Veni, vidi, vino, dude

Ital­ian grapes tak­ing root in cal­i­for­nia vine­yards.

The Star Malaysia - Star2 - - TASTE - By S. IRENE VIRBILA

ITAL­IAN im­mi­grants were in­stru­men­tal in found­ing the Cal­i­for­nia wine in­dus­try, yet when wine­mak­ers sought to up­grade the im­age of their wines in the mid-20th cen­tury, they fol­lowed the then-cur­rent fash­ion and went with French grapes – Chardon­nay and Caber­net Sau­vi­gnon.

Though per­haps bet­ter suited to Cal­i­for­nia’s cli­mate, Ital­ian va­ri­etals didn’t have much ca­chet at the time and were ba­si­cally rel­e­gated to blends and low-cost jug wines.

Steve Matthi­as­son of Matthi­as­son Wines in Napa Val­ley thinks that was short­sighted.

“There are thou­sands and thou­sands of Ital­ian va­ri­etals, but for the most part they are Mediter­ranean va­ri­eties and can han­dle very dry sum­mers and heat,” he says. Per­fect for Cal­i­for­nia. Matthi­as­son cites Aglian­ico and Ver­mentino, both well suited to the hot cli­mate of the Cen­tral Val­ley.

He thinks the red grape Ter­al­dogo could do great along the coast.

He’s planted the min­er­ally white Greco di Tufo in Ruther­ford and will make the first wine from it next year.

He’s ex­cited about Ri­bolla Gi­alla from Fri­uli too, and blends some To­cai Fri­u­lano into his Matthi­as­son Napa Val­ley white. He’s not alone among the Ital­ian con­verts. Steve Clifton, co-owner of Pinot Noir and Chardon­nay spe­cial­ist Brewer-Clifton, has had Ital­ian va­ri­etals on his mind since 1995, when he founded Palmina, his Cen­tral Coast win­ery that is ded­i­cated ex­clu­sively to Ital­ian va­ri­etals.

He al­ways ap­pre­ci­ated their acid­ity, which is char­ac­ter­is­tic of wines meant to go with food.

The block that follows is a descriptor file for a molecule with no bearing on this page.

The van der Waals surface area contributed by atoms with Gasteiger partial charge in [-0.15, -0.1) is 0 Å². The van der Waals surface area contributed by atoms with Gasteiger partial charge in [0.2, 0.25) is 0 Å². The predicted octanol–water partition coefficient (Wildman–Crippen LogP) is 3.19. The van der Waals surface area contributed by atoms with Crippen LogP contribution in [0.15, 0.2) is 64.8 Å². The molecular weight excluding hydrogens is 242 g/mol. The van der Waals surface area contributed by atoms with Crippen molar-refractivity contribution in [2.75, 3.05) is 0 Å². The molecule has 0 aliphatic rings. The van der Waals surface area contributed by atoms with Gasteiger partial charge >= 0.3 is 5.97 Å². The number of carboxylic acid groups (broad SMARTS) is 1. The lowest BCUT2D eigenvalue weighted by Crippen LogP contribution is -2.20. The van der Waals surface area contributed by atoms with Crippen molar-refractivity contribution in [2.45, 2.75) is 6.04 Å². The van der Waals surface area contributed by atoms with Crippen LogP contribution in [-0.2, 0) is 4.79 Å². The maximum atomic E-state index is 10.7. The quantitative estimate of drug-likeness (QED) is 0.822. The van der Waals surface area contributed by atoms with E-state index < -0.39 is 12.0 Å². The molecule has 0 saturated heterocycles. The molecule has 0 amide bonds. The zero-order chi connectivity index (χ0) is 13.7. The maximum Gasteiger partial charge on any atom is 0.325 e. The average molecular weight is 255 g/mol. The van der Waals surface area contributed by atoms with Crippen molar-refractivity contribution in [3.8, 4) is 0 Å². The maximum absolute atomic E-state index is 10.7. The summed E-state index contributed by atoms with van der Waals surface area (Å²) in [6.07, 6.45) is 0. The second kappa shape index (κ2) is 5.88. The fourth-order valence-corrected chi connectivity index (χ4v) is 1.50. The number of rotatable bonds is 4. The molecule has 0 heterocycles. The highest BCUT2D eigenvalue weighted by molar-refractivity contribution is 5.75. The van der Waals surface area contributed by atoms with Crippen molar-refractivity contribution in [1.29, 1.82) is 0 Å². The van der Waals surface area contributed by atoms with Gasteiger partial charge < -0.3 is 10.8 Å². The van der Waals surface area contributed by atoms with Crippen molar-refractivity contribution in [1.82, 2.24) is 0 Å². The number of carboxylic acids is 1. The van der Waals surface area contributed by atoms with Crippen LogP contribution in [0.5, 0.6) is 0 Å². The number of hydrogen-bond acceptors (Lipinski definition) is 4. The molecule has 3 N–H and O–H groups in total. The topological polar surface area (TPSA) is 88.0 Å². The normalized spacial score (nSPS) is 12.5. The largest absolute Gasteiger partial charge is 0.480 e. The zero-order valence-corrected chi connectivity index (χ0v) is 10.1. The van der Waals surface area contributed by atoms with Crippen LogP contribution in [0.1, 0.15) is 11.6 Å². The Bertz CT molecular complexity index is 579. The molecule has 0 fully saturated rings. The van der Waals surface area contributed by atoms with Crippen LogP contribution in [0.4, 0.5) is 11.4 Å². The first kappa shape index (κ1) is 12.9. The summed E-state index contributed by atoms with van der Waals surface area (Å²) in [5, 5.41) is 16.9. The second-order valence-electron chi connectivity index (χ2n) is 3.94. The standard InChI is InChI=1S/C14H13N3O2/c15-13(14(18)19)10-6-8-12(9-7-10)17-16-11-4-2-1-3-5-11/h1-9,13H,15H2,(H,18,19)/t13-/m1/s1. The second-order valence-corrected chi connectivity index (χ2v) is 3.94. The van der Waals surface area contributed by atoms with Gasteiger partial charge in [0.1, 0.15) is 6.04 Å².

And when he started mak­ing wine in Santa Bar­bara, he found what he thinks is the ideal cli­mate – the cold­est wine re­gion in Cal­i­for­nia – for Ital­ian va­ri­etals.

At Palmina, Clifton says he tries hard to “not make em­u­la­tions of Ital­ian wines but trans­la­tions.”

If his wines don’t taste grown in Santa Bar­bara County, then he’s some­how missed the mark.

In all, he makes nine Ital­ian va­ri­etals, rang­ing in price from about US$18 (RM58) for the rose to US$90 (RM289) for the sin­gle-vine­yard Neb­bi­olo.

Another early pi­o­neer was Jim Clen­de­nen of Au Bon Cli­mat, who has been mak­ing Ital­ian va­ri­etals un­der the Clen­de­nen Fam­ily Vine­yards and Il Podere dell’Olivos la­bels for more than two decades.

Af­ter years of work­ing with Ital­ian va­ri­etals, he’s more op­ti­mistic about the whites.

“If we un­der­stand that Ital­ian va­ri­etals have to be much more del­i­cate than Cal­i­for­nia Chardon­nays and pick with bal­ance, with fruit as a fo­cus and don’t get too in­tri­cate, we can make de­li­cious white wine.”

Red wines, he feels, are a much more dif­fi­cult propo­si­tion.

“You’re go­ing to have to have pa­tience. You can’t have prod­ucts that are hard or mys­te­ri­ous, or years from drink­a­bil­ity.”